Ballina auction a costly affair
MORE than $100,000 worth of stamps and coins changed hands on Saturday as dealers and collectors pushed bids past the thousand-dollar mark at the Ballina Stamp and Coin Auction, held at the Ballina RSL Club.
Adding to their value, most of the stamps were saliva-free items, having never been licked.
As well as the ‘usual bits and pieces', the stamps included a range of Aussie and New Zealand releases in pristine condition, and others collected from a range of geographic localities such as Norfolk Island, Tonga and Russia.
Now a feature in the serious Australian collector's diary, the regular Ballina auction is run by local businessman and auctioneer Barry Cooper.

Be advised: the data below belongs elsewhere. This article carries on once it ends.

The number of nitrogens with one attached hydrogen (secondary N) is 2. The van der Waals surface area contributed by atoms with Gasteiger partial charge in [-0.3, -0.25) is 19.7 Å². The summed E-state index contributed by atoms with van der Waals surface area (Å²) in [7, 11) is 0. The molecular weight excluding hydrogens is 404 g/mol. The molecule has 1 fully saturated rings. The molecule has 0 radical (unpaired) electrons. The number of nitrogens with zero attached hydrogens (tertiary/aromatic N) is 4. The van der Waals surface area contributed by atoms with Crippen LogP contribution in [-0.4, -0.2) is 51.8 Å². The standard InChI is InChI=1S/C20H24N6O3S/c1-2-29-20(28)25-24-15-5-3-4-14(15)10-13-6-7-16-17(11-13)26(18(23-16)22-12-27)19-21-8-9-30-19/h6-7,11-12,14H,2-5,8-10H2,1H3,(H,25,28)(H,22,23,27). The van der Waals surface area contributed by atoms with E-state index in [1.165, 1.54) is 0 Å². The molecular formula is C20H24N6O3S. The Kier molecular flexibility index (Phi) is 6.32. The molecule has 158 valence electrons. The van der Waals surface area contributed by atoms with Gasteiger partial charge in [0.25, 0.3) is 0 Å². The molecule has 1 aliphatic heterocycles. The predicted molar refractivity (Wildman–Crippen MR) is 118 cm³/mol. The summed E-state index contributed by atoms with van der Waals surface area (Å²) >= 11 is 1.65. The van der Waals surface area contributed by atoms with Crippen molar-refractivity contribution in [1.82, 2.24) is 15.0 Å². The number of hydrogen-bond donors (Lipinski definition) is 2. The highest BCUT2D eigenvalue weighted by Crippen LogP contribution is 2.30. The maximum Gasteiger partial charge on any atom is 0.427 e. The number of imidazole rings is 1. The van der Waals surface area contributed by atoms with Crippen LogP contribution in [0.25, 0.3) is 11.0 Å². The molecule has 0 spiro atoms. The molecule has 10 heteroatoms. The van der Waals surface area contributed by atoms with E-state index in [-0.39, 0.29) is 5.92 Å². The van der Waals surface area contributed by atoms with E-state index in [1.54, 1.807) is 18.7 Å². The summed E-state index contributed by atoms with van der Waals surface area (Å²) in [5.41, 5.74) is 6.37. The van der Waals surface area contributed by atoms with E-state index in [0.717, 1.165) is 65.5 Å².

Stamps were closely scrutinised by the collectors who shared their passion with people equally passionate about coins.
A top price of $6000 was bid for a collection of several hundred Chinese stamps, while a 1923 half penny sold for $1600.
As Paul, a collector from Casino pointed out, their collections reveal the history of the regions they originate from.
Paul, who did not want his last named used, collects coins and Australian bank notes for ‘the thrill of the chase', seeking out the best coins and notes he can buy.
He has a special interest in gold sovereigns, first produced in Australia in 1855, and said he wouldn't sell anything in his collection.
Although it can be a costly passion, Paul said he sometimes cuts down on ‘little luxuries like food and clothing'.
“It's a better option than playing the pokies,” he said.